Eric here. I’m going to give a glimpse at the humble beginnings of our new building system. So, my goal today was to get a rough prototype up and running for the Frame-Slot system. I just wanted to prove to myself and Derek that it worked. So I made a simple Frame and a placeholder Module. In the empty spaces of the Frame, I have trigger colliders called Slots that look for things tagged as “Module.” When the Frame’s Slots detect a Module, they activate a function on the Module’s script. This function makes the Module assume the position and rotation of the Slot, ditches the Module’s rigidbody, and parents itself to the Frame. It is rough and jerky at this point, but we can make the transition smoother in the future. I then made sure that it worked on all 6 sides of the Frame, which it did. When I attached the current Satellite Dish mesh to the Module, it snapped into place just as easily. This was rad because it confirmed, to me at least, that this was the right building system for Drift.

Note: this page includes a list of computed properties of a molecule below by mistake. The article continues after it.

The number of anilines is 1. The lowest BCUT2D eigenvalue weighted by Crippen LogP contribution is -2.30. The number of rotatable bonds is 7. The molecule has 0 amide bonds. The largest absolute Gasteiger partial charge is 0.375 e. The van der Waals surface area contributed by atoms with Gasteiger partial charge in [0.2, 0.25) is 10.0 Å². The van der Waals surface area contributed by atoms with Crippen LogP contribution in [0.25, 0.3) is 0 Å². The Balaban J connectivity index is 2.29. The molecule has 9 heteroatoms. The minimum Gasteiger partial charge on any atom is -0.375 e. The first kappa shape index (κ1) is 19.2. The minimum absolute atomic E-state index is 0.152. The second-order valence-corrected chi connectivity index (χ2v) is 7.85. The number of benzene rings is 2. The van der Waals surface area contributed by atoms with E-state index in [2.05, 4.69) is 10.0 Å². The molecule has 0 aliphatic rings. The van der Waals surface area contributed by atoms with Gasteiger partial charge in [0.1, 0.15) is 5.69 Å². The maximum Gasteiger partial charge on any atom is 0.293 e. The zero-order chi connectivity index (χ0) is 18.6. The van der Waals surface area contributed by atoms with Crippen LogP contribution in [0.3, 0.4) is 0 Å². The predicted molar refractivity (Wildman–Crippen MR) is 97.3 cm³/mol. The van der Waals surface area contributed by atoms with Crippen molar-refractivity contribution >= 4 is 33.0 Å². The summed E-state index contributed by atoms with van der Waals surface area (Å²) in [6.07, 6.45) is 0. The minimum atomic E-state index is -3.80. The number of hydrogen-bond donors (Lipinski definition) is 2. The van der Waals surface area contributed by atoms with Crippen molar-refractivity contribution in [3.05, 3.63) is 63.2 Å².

In the end, Derek and I will make various different types of Frames, which can be used on their own or snapped together with other Frames to form interesting ship structures, and then these Frames will be filled in with even more varieties of Modules. Each Module type will have a different look and function. So, for example, one Module could be a window, another an exit & entrance hatch, another is an oxygen generator, and some just may be different types of walls. By placing these Modules where you want on the Frames, players can create a ship that suits them aesthetically and serves their purposes functionally. Because Frames can be combined with other Frames, players who started with a small dinky craft can build up into a massive starship or space station.
Now that we know ‘it works,’ Derek is going to work on designing Modules and Frames. I’m going to continue polishing up the system and adding some gameplay and visual tweaks to make it feel just right.